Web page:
First exoplanet image from James Webb Space Telescope revealed

Unsubtracted and KLIP subtracted image stamps for the NIRCam F356W (top row) and MIRI F1140C (bottom row) filters. The leftmost column displays the median unsubtracted image for a single science roll, and all other columns display the KLIP subtracted images for ADI, RDI, and ADI+RDI subtraction methods using the maximum number of KLIP PCA modes. All images are oriented as shown by the directional arrow in unsubtracted image column, and the position of the planet (white circle) and star (white star) are marked. Additionally, the intensity of all images for a given filter are identically scaled. The exoplanet, HIP 65426 b, can be easily identified at a position angle of ∼150◦ in the subtracted images. We note that the distinct “hamburger” shaped central core and six-lobed structure of the companion PSF in the NIRCam images is an expected feature that is related to the Lyot stop design, and not indicative of discrete astrophysical sources. Credit:

Astronomers from the University of Exeter have led the effort to capture the first-ever direct image of an exoplanet using the pioneering James Webb Space Telescope.

The remarkable image shows the gas giant HIP65426b, about five to 10 times the mass of Jupiter and formed 15–20 million years ago.

The observations were led by Professor Sasha Hinkley from the University of Exeter, in collaboration with an international team of researchers.

Professor Hinkley says that “this is a transformative moment, not only for Webb but also for astronomy generally. With Webb, there’s a whole new set of physics we can do to look at the chemistries of these planets.”

Astronomers discovered the planet in 2017 using the SPHERE instrument on the European Southern Observatory’s Very Large Telescope in Chile. These previous images of the planet were produced using short infrared wavelengths of light, and covered only a narrow range of the overall emission from the planet.

The presence of most exoplanets has been only inferred using indirect methods, such as the transit method in which some of the host star’s light is blocked by a planet passing in front. However, taking direct images of exoplanets has proved more challenging, as the host stars around which the planets orbit are so much brighter, in this case several thousand times to more than ten-thousand times brighter.

NASA's Webb takes its first-ever direct image of distant world

This image shows the exoplanet HIP 65426 b in different bands of infrared light, as seen from the James Webb Space Telescope: purple shows the NIRCam instrument’s view at 3.00 micrometers, blue shows the NIRCam instrument’s view at 4.44 micrometers, yellow shows the MIRI instrument’s view at 11.4 micrometers, and red shows the MIRI instrument’s view at 15.5 micrometers. These images look different because of the ways the different Web instruments capture light. A set of masks within each instrument, called a coronagraph, blocks out the host star’s light so that the planet can be seen. The small white star in each image marks the location of the host star HIP 65426, which has been subtracted using the coronagraphs and image processing. The bar shapes in the NIRCam images are artifacts of the telescope’s optics, not objects in the scene. (Unlabeled version.). Credit: NASA/ESA/CSA, A Carter (UCSC), the ERS 1386 team, and A. Pagan (STScI).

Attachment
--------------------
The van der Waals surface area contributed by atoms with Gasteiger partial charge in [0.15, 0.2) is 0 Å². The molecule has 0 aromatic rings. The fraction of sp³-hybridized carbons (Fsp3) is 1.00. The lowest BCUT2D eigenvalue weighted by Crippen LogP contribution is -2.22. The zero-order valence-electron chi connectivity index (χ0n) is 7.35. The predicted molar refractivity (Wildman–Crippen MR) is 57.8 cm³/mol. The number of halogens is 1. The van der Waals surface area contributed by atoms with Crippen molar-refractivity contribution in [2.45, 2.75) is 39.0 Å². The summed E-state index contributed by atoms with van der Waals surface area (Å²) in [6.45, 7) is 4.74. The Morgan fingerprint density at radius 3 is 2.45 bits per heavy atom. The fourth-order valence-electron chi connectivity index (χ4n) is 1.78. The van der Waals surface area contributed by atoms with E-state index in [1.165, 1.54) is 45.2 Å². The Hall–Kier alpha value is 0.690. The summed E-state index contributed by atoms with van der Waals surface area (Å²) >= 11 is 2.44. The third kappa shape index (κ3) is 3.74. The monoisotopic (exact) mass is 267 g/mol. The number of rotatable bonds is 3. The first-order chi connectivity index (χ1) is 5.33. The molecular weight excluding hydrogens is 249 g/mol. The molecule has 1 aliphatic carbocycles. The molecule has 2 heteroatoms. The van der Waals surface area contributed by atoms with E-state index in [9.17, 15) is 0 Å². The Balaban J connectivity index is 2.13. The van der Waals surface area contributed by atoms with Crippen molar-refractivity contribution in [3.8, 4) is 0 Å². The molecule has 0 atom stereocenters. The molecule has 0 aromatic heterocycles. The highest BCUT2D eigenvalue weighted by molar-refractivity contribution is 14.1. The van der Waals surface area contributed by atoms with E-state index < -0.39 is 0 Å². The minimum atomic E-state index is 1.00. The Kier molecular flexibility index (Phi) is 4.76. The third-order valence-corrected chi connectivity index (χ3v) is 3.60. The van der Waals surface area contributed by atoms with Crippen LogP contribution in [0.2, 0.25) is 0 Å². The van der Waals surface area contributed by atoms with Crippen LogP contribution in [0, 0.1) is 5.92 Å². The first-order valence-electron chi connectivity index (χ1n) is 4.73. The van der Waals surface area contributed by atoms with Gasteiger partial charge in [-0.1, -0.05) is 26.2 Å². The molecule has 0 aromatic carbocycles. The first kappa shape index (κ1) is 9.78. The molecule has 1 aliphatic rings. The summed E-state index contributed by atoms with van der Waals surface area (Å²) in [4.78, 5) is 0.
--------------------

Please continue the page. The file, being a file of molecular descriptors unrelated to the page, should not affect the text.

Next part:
For the new image, the research team used mid- and thermal-infrared light, revealing new details that ground-based telescopes would not be able to collect due to the intrinsic infrared glow of the Earth’s atmosphere. These include details about the chemical composition of the planet’s atmosphere , which appears red due to minerals, called silicates, forming fine dust in the atmosphere.

The team believe the image shows how the James Webb Telescope’s powerful infrared gaze can capture more worlds beyond our solar system, pointing the way to future observations that will reveal more information than ever before about exoplanetary systems.

Since the planet is about 100 times farther from its host star than Earth is from the Sun, it is sufficiently distant from the star that Webb can separate the planet from the star in the image. JWST’s Near Infrared Camera (NIRCam) and Mid-Infrared Instrument (MIRI) are both equipped with coronagraphs, which are sets of tiny masks that block out starlight, enabling Webb to take direct images of certain exoplanets like this one.

“It was really impressive how well the JWST coronagraphs worked to suppress the light of the host star,” Hinkley said.

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More information:
Aarynn L. Carter et al, The JWST Early Release Science Program for Direct Observations of Exoplanetary Systems I: High Contrast Imaging of the Exoplanet HIP 65426 b from 2-16 μm, arXiv (2022). arXiv:2208.14990 [astro-ph.EP].

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Provided by University of Exeter

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